5. Municipal Bonds
Municipal bonds are a bit riskier than TIPS or other kinds of bonds, but there's pretty high yield potential.
Municipal bonds are issued by local, state or government agencies (not the federal government.) As a plus, municipal bonds are often exempt from interest tax.
There is potential to get a pretty high return (upward of 4%) on municipal bonds, but the major downside is that if the interest rates rise, the value of the municipal bond goes down - sometimes called the "interest rate risk."
Still, if you hold on to your bond until its maturity, you can get your whole investment plus the interest back.
You can get in on municipal bonds through brokerage accounts like TD Ameritrade (AMTD) .
6. Peer-to-Peer Lending
Almost like getting a credit card, borrowers are rated by their creditworthiness, which can help minimize risk when lending to someone with a higher degree of creditworthiness.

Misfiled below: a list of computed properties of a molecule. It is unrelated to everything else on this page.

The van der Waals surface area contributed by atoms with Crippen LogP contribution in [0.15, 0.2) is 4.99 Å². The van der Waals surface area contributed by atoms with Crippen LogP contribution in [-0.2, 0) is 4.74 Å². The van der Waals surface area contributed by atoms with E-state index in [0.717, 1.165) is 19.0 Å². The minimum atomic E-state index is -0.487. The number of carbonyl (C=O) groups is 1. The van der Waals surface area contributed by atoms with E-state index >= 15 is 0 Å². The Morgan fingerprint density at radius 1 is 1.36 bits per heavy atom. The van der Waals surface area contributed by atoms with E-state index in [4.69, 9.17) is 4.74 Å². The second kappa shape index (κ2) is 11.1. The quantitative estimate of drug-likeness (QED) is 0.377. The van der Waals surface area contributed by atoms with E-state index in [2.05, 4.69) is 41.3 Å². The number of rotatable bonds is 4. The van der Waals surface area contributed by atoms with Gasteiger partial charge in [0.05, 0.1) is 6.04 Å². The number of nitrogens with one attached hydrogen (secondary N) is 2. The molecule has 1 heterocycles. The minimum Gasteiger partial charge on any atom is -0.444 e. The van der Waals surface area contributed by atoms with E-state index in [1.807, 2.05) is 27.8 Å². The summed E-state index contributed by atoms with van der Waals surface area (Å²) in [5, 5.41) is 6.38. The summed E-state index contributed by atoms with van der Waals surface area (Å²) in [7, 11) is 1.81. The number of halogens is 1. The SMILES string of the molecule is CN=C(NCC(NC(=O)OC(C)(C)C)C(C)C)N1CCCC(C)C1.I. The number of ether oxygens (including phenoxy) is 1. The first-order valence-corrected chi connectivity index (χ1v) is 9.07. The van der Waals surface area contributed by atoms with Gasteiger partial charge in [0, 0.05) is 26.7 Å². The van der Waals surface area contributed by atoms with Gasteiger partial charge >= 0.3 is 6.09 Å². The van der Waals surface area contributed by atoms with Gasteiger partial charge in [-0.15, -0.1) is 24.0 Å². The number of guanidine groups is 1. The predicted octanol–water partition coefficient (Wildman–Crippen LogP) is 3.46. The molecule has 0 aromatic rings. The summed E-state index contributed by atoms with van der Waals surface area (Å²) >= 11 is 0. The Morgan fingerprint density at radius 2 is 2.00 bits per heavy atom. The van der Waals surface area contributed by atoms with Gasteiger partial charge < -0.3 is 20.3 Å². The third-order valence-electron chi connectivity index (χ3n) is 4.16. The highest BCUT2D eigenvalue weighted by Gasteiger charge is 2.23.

While the interest will vary depending on the borrower's creditworthiness (for Lending Club, those who rank as "A" are 4.89%, while Prosper rates "AA" with estimated returns of 4.15%), they typically range upwards of 4%.
For most, terms are about three years and typically require a minimum of $25.
7. Money Market Accounts
These FDIC-backed accounts allow investors to invest their money, earn a higher interest rate than a savings account, and protect their money in the mean time.
However, money market mutual funds are not FDIC-insured, so it is important to note the difference. Money market accounts act in a similar fashion to regular accounts in that you can often write checks or use a debit card for your account (although you may be limited in how many times you can use it).